Texas Southern University students, faculty and staff who wish to engage in an expressive activity (including literature distribution) that is not an official University activity, and does not meet this policy’s definition of an organized expressive activity (i.e., where an expressive activity is designed to attract an audience of less than 25 people), may engage in such expressive activity in the University’s common areas (e.g., “Tiger Walk” and University parks and sidewalks) without prior registration or approval. If an expressive activity was not designed to attract an audience of twenty-five (25) or more people, but does in fact attract an audience of twenty-five (25) or more people, the expressive activity may be required to be relocated to a drop-in organized expressive activity area on campus if necessary to avoid disrupting University business or classes, blocking building access, or creating traffic hazards.

    V. AREAS FOR ORGANIZED EXPRESSIVE ACTIVITIES ON CAMPUS

    A.   Texas Southern University has designated areas for outdoor organized expressive activities.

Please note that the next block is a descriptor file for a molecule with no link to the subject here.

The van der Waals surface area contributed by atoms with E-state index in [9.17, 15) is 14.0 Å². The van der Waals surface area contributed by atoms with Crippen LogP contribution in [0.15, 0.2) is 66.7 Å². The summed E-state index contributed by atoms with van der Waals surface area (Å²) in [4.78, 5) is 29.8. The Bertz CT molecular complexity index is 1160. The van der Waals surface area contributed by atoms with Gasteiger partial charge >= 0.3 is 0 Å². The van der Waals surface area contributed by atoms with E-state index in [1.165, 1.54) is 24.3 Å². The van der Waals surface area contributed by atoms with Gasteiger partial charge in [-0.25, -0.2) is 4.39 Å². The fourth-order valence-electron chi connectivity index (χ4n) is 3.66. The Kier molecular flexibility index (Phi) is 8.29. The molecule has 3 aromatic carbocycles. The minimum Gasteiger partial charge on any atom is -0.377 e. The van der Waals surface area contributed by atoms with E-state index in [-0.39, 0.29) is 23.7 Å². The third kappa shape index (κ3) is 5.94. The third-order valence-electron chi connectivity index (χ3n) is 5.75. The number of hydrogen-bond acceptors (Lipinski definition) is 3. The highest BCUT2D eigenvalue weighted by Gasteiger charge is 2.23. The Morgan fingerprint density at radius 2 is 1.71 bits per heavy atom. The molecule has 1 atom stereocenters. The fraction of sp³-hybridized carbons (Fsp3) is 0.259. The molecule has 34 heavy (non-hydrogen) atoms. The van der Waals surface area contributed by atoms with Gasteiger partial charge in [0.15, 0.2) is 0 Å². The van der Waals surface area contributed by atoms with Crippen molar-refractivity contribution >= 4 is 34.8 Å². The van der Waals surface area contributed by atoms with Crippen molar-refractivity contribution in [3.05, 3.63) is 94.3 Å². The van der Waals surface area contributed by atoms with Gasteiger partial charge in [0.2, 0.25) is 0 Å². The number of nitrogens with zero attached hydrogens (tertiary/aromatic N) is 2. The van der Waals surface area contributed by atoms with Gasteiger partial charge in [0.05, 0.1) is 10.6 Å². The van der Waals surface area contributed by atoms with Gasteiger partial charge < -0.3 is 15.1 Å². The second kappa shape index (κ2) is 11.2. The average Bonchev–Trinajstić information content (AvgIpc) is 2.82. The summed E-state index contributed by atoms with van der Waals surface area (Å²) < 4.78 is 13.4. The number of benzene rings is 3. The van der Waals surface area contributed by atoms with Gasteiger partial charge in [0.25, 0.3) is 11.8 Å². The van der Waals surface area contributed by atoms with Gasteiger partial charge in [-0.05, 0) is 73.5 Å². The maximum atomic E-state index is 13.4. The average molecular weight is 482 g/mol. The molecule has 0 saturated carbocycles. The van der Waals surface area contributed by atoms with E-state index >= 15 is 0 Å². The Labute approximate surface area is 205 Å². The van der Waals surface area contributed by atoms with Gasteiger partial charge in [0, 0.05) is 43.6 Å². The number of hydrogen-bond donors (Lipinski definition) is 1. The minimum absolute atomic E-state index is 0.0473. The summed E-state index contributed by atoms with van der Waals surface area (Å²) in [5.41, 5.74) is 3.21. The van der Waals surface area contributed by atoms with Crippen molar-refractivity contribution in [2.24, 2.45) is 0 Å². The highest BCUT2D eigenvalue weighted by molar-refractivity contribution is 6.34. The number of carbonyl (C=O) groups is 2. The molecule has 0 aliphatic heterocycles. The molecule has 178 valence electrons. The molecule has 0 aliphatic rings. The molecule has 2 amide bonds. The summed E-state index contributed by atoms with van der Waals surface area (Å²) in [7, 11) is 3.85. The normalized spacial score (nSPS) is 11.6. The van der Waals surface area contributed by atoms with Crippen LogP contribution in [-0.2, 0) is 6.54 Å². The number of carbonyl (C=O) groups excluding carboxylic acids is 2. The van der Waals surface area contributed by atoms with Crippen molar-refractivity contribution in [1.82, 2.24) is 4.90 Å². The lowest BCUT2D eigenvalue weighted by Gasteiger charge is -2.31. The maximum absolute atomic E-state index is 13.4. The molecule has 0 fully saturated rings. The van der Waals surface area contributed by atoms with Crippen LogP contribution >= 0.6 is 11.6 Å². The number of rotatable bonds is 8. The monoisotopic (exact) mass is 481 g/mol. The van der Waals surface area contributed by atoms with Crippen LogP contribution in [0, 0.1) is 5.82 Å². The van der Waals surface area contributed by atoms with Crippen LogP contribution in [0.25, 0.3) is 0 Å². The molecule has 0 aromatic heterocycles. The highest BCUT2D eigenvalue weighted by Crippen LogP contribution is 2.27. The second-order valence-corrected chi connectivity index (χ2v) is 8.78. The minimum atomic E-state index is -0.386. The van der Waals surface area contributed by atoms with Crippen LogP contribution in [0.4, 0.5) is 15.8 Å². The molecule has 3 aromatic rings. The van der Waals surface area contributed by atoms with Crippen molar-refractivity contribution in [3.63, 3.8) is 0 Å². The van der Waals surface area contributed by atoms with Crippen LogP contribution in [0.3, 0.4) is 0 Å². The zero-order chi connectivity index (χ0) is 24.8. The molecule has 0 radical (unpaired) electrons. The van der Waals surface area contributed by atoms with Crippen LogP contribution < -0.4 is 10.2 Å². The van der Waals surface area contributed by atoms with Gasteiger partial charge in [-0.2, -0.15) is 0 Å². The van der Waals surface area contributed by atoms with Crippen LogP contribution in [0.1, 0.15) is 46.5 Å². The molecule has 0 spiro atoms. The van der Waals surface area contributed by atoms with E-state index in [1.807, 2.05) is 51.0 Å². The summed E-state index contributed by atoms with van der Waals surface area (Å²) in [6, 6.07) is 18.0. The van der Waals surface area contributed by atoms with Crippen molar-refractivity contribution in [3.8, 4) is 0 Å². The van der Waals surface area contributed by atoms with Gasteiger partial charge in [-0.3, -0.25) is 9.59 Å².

B.   Some areas designated as “drop-in zones” do not require reservation.

     

     

     

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  • Manual of Administrative Policies and Procedures: 2.05.11- Sexual Harassment Policy

    Speech Code Category: Harassment Policies
    Last updated: January 22, 2016

    The University’s sexual harassment policy is designed to apply to employment and academic relationships among faculty, administrators, staff, and students and prohibits opposite sex (female-to-male, male-to-female) and same-sex (female-to-female, male-to-male) harassment. Every employee of the University must avoid offensive or inappropriate sexual and/or se